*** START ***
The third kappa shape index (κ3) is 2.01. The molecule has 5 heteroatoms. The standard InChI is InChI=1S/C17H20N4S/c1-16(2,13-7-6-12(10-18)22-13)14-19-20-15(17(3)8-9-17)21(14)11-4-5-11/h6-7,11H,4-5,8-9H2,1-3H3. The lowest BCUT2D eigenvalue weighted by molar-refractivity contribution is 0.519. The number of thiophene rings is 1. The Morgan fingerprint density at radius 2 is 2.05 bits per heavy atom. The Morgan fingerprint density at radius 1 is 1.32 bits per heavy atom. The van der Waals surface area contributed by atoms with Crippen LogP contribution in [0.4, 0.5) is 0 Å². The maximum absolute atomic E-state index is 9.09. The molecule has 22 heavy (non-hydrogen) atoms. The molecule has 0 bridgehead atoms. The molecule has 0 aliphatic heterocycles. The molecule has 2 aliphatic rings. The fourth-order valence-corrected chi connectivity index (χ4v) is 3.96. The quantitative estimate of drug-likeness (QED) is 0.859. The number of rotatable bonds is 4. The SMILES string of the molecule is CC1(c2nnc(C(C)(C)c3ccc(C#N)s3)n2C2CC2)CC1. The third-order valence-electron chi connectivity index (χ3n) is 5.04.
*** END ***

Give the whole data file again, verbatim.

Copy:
The third kappa shape index (κ3) is 2.01. The molecule has 5 heteroatoms. The standard InChI is InChI=1S/C17H20N4S/c1-16(2,13-7-6-12(10-18)22-13)14-19-20-15(17(3)8-9-17)21(14)11-4-5-11/h6-7,11H,4-5,8-9H2,1-3H3. The lowest BCUT2D eigenvalue weighted by molar-refractivity contribution is 0.519. The number of thiophene rings is 1. The Morgan fingerprint density at radius 2 is 2.05 bits per heavy atom. The Morgan fingerprint density at radius 1 is 1.32 bits per heavy atom. The van der Waals surface area contributed by atoms with Crippen LogP contribution in [0.4, 0.5) is 0 Å². The maximum absolute atomic E-state index is 9.09. The molecule has 22 heavy (non-hydrogen) atoms. The molecule has 0 bridgehead atoms. The molecule has 0 aliphatic heterocycles. The molecule has 2 aliphatic rings. The fourth-order valence-corrected chi connectivity index (χ4v) is 3.96. The quantitative estimate of drug-likeness (QED) is 0.859. The number of rotatable bonds is 4. The SMILES string of the molecule is CC1(c2nnc(C(C)(C)c3ccc(C#N)s3)n2C2CC2)CC1. The third-order valence-electron chi connectivity index (χ3n) is 5.04.